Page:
[TUHS] Algol68 vs. C at Bell Labs

Peter Jeremy peter at rulingia.com
Sun Jul 3 09:32:17 AEST 2016

On 2016-Jun-30 22:21:27 +0300, Diomidis Spinellis <dds at aueb.gr> wrote:
>First, the 8088 was a 16-bit CPU with an 8-bit data bus in a cheap 
>40-pin package.  This halved the number DRAM chips required and allowed 
>the IBM PC to be easily designed along existing easily-available 8-bit 
>peripherals.  In contrast the 68000 had a 16-bit data bus in a more 
>expensive 64-pin package.  Remember that in the 1980s glue logic was 
>implemented through simple TTL chips, so adopting the 68000 might have 
>doubled the number of chips on the motherboard.

My understanding was that the 8-bit bus was a requirement so IBM could
have a 64KB base model using the then new 64k×1 chips.  IBM also
emasculated the PC so it didn't compete with their existing minis.  The
68008 wasn't available until later (and this would explain why Motorola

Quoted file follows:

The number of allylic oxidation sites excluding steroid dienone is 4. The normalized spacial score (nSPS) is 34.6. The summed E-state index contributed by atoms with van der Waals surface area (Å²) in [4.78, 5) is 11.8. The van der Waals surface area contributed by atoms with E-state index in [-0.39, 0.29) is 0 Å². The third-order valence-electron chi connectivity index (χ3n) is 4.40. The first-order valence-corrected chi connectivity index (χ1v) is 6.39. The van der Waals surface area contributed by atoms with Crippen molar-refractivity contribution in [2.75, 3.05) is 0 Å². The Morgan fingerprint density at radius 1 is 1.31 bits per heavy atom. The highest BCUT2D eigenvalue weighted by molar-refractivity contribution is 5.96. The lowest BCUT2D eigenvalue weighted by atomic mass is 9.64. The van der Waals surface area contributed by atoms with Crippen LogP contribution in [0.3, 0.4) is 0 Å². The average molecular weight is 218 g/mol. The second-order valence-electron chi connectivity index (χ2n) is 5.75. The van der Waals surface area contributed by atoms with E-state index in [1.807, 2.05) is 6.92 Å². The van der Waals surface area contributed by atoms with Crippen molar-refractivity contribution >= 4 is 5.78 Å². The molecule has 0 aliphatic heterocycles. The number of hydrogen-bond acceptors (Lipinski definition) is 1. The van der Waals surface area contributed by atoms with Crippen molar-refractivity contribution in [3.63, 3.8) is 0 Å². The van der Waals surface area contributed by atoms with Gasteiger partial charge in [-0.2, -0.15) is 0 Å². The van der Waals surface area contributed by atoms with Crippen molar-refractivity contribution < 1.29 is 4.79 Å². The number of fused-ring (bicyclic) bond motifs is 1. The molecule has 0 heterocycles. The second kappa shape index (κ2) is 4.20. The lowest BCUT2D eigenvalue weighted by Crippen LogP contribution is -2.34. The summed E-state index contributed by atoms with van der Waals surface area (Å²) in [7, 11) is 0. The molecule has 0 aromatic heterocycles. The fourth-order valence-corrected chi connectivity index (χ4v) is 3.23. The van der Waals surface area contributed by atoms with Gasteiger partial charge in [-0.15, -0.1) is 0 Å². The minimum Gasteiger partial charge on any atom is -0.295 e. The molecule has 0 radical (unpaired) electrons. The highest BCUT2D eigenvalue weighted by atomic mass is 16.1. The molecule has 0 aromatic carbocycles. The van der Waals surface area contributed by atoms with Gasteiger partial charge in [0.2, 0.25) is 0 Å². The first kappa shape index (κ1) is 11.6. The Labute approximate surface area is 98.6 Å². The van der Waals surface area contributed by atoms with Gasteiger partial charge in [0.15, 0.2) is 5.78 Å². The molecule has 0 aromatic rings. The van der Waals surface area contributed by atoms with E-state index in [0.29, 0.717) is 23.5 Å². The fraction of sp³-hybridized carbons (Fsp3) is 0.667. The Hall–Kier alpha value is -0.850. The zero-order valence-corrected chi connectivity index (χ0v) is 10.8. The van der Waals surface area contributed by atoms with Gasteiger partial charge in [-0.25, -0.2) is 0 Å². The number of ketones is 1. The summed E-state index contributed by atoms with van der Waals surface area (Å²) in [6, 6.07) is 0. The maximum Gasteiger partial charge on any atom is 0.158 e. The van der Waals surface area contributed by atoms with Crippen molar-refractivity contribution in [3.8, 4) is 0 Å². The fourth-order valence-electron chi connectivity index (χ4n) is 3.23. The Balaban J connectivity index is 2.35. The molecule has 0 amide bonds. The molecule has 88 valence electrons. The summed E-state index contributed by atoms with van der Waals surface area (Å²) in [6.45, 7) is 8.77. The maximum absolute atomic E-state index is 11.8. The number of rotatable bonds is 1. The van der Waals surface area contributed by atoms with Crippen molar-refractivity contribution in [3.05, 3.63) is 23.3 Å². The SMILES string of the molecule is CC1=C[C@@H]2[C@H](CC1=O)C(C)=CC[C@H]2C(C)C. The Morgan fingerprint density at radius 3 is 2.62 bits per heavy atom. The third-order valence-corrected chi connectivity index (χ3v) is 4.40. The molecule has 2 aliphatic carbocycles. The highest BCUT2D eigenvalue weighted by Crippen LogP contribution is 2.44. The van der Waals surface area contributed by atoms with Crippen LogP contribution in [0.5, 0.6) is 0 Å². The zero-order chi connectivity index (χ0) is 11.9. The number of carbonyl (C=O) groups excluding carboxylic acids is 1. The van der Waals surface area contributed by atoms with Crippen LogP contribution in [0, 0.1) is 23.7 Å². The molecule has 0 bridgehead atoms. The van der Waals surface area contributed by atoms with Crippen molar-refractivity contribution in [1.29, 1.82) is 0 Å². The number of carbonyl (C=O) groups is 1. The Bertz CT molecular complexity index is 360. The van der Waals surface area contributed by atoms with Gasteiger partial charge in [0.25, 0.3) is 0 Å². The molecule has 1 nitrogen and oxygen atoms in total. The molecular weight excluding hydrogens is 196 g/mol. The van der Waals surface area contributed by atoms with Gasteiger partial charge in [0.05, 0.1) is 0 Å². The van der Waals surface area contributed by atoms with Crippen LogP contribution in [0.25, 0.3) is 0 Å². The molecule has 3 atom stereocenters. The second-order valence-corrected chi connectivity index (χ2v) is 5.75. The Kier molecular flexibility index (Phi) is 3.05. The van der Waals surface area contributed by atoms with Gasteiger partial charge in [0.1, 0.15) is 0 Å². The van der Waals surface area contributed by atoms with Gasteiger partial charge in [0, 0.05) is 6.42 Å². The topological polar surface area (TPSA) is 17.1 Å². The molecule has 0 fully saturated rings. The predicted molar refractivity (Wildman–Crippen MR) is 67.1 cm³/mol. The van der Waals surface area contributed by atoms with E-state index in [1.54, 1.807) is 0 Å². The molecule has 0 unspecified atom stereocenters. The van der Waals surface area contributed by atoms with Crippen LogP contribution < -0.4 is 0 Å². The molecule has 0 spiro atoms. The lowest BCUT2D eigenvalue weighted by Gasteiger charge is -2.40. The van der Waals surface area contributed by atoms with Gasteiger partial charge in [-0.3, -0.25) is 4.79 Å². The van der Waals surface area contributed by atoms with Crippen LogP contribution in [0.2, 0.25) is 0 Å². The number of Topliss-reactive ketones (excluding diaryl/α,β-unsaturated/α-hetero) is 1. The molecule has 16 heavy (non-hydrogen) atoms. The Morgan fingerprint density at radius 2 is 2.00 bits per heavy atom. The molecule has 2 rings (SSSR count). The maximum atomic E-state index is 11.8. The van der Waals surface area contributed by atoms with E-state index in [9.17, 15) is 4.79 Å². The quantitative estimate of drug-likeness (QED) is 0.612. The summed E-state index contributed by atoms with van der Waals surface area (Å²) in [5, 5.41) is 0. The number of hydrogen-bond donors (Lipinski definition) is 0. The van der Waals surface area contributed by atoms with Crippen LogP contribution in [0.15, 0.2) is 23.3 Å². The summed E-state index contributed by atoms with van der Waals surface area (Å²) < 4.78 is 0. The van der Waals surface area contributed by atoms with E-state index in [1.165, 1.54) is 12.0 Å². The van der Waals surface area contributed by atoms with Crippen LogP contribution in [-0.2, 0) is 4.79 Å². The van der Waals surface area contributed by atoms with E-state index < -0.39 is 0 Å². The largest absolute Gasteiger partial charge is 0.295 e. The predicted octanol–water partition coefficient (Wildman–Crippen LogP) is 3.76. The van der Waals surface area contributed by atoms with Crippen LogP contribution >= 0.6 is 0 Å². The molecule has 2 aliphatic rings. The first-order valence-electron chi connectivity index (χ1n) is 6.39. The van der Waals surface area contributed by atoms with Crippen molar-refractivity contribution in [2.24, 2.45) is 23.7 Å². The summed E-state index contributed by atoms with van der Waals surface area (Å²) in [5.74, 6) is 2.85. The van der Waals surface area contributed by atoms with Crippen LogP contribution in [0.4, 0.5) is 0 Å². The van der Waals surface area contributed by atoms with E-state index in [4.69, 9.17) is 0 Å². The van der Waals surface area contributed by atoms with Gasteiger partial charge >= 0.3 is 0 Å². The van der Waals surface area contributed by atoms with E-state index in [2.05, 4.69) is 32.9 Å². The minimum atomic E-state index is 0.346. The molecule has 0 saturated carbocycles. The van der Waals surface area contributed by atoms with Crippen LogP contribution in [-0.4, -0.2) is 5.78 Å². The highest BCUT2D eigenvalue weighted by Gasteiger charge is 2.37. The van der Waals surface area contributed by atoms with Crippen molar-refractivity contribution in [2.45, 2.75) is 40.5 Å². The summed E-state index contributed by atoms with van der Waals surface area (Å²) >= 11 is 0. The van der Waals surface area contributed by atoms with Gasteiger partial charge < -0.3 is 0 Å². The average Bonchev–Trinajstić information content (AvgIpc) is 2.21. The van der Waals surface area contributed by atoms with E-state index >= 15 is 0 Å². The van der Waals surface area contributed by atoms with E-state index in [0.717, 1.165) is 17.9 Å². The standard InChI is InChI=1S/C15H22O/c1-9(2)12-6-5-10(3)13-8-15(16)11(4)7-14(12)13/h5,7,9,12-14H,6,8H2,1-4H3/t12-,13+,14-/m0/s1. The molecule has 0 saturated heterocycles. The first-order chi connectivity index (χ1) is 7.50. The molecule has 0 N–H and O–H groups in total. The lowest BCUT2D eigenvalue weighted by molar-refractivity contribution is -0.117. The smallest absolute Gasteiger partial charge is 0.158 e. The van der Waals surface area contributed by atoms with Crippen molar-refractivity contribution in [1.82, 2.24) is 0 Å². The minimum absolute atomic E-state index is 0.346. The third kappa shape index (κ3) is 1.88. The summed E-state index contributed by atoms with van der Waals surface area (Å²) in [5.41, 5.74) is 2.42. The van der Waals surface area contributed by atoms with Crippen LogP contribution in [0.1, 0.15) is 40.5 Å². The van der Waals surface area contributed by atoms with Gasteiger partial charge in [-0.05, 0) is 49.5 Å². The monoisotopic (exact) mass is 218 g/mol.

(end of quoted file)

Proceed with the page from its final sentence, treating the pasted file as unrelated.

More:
pushed the 6809 as a solution).

Both the 8086 and M68k could relatively easily use 8-bit peripherals
(both Intel and Motorola had a range of 8-bit peripherals that they
didn't want to make instantly obsolete).

>In addition, the 8086 architecture was an extension of the 8080 one, 
>which made it easier to make the MS-DOS API compatible with the CP/M 

Since IBM was buying the software, I'm not sure how much of a driver
this was.  Definitely, porting from 8080 to 8086 was easier but writing
from scratch would be far easier on M68k.

Peter Jeremy
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